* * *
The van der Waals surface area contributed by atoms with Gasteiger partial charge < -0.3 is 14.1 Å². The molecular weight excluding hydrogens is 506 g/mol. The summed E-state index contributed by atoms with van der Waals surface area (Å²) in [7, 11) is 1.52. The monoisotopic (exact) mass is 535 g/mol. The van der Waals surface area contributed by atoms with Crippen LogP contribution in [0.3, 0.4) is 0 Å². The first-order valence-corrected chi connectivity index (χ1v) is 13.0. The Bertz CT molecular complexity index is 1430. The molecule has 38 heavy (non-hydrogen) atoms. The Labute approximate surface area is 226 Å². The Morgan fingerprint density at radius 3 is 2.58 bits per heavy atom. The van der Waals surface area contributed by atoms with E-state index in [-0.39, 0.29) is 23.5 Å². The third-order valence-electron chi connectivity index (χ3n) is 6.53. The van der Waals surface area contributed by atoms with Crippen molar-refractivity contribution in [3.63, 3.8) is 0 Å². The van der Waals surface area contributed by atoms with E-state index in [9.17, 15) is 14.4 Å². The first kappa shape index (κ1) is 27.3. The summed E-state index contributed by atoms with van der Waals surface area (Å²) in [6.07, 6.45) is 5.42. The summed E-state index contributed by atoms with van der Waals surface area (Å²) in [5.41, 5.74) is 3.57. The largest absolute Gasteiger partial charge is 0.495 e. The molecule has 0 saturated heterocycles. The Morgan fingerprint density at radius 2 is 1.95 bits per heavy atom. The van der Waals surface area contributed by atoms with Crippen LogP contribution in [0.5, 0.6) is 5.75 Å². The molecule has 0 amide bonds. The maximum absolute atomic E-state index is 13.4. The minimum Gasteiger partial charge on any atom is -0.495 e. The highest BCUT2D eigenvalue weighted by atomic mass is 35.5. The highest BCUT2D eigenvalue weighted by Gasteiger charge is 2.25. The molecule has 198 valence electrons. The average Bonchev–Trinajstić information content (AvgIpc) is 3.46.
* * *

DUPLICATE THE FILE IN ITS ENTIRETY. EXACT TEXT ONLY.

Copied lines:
The van der Waals surface area contributed by atoms with Gasteiger partial charge < -0.3 is 14.1 Å². The molecular weight excluding hydrogens is 506 g/mol. The summed E-state index contributed by atoms with van der Waals surface area (Å²) in [7, 11) is 1.52. The monoisotopic (exact) mass is 535 g/mol. The van der Waals surface area contributed by atoms with Crippen LogP contribution in [0.3, 0.4) is 0 Å². The first-order valence-corrected chi connectivity index (χ1v) is 13.0. The Bertz CT molecular complexity index is 1430. The molecule has 38 heavy (non-hydrogen) atoms. The Labute approximate surface area is 226 Å². The Morgan fingerprint density at radius 3 is 2.58 bits per heavy atom. The van der Waals surface area contributed by atoms with E-state index in [-0.39, 0.29) is 23.5 Å². The third-order valence-electron chi connectivity index (χ3n) is 6.53. The van der Waals surface area contributed by atoms with Crippen molar-refractivity contribution in [3.63, 3.8) is 0 Å². The van der Waals surface area contributed by atoms with E-state index in [9.17, 15) is 14.4 Å². The first kappa shape index (κ1) is 27.3. The summed E-state index contributed by atoms with van der Waals surface area (Å²) in [6.07, 6.45) is 5.42. The summed E-state index contributed by atoms with van der Waals surface area (Å²) in [5.41, 5.74) is 3.57. The largest absolute Gasteiger partial charge is 0.495 e. The molecule has 0 saturated heterocycles. The Morgan fingerprint density at radius 2 is 1.95 bits per heavy atom. The van der Waals surface area contributed by atoms with Crippen LogP contribution in [0.5, 0.6) is 5.75 Å². The molecule has 0 amide bonds. The maximum absolute atomic E-state index is 13.4. The minimum Gasteiger partial charge on any atom is -0.495 e. The highest BCUT2D eigenvalue weighted by atomic mass is 35.5. The highest BCUT2D eigenvalue weighted by Gasteiger charge is 2.25. The molecule has 198 valence electrons. The average Bonchev–Trinajstić information content (AvgIpc) is 3.46.